College Football's Bumper Crop of Black Quarterbacks

By Lyons, Douglas C. | Ebony, November 1989 | Go to article overview

College Football's Bumper Crop of Black Quarterbacks


Lyons, Douglas C., Ebony


College Football's Bumper Crop of Black Quarterbacks

AFTERNOON football practice begins promptly on the campus of Notre Dame University, where even a summer thunderstorm fails to stop the work of a team many expect to repeat as national champions.

Ast the team's leader at quarterback Tony Rice ignores the rain. Calling a play, he rolls out of the pocket and threads a picture-perfect pass to his receiver just over the outstretched hands of a defender. Cheers go up from the onlookers lining the field. They know that their team's fortunes literally rest in Rice's hands. "He's special," says Notre Dame's Coach Lou Holtz. "With him, we'll be fine. Without him, I think I'd get out of coaching."

The quarterback is perhaps the most glamorous and revered position in sports. The very word epitomizes the endearing qualities of a triumphant field general: ability, brilliance, control, maturity and, above all, leadership. For years, the quarterback was seen as one of football's ultimate authority figures and a position very few Blacks were allowed to hold.

All that has changed. In recent years, the Black quarterback has gained ground and is no longer an oddity. The NFL currently has five Black quarterbacks among its 26 teams. Doug Williams of the Washington Redskins showed the sporting world that a Black quarterback could win big, leading his team to victory against Denver in the 1988 Super Bowl with four touchdown passes, which tied a league record. Warren Moon stars for the Houston Oilers and is one of the NFL's highest paid quarterbacks. The Philadelphia Eagles have two Black quarterbacks on their roster in Randall Cunningham and Don McPherson, and the league's quarterback of the future may be rookie sensation Rodney Peete of the Detroit Lions.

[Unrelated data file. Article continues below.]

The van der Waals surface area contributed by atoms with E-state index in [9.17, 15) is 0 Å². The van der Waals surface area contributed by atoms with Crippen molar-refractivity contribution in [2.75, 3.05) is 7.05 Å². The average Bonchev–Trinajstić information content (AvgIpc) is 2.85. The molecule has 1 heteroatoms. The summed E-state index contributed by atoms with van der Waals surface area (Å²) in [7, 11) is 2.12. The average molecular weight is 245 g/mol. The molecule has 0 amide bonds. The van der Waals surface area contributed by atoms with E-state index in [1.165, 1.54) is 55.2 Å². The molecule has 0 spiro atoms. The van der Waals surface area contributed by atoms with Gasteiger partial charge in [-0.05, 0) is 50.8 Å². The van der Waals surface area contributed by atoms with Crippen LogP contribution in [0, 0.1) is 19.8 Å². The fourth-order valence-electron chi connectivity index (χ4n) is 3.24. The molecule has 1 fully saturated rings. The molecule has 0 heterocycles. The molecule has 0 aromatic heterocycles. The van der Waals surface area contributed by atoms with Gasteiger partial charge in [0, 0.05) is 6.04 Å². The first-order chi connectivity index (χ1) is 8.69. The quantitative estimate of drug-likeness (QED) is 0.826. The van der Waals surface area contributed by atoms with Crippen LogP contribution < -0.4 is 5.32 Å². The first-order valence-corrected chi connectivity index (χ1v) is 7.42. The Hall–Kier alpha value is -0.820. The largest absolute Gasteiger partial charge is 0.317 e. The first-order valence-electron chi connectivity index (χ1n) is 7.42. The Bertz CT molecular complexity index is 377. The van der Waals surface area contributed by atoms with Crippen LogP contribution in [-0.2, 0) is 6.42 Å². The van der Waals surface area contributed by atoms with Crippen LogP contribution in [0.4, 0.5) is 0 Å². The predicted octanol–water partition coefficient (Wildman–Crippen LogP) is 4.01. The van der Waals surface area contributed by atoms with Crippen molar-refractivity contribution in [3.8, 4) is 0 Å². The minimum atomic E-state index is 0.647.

Blacks have also scored big in college football. At least 14 Black athletes will start this season at the quarterback spot for teams at predominantly White colleges and universities in the NCAA Division 1 program. Nine of them will lead powerhouse teams that were highly ranked in the pre-season polls, such as Auburn, Arizona, Houston, Michigan and Virginia. Two quarterbacks, Rice and Major Harris of the University of West Virginia, are candidates for the coveted Heisman Trophy, an honor given to the nation's best college football player.

The secret behind the success of these Black quarterbacks is simple: they can play and they usually win. cCoaches are plagiarists," says Tony Dungy, a former college quarterback and now a defensive coordinator with the Kansas City Chiefs. "They look at what is successful. The more success the Black quarterback has, the more prone he is to be played."

This season, football fans can expect big-play performances from several Black signal callers. Besides Rice and Harris, the other Black quarterbacks are Reggie Slack, a junior at Auburn University; Ronald Veal, a junior at the University of Arizona; Quinn Grovey, a junior at the University of Arkansas; Darian Hagan, a sophomore at the University of Colorado; Travis Hunter, a senior at East Carolina University; Andre Ware, a junior at the University of Houston; Charles Price, a sophomore at the University of Nevada Las Vegas; Phil Vinson, a senior at New Mexico State University; Anthony Thornton, a junior at Ohio University; Shawn Moore, a junior at the University of Virginia, and Lionell Crawford, a sophomore at the University of Wisconsin. …

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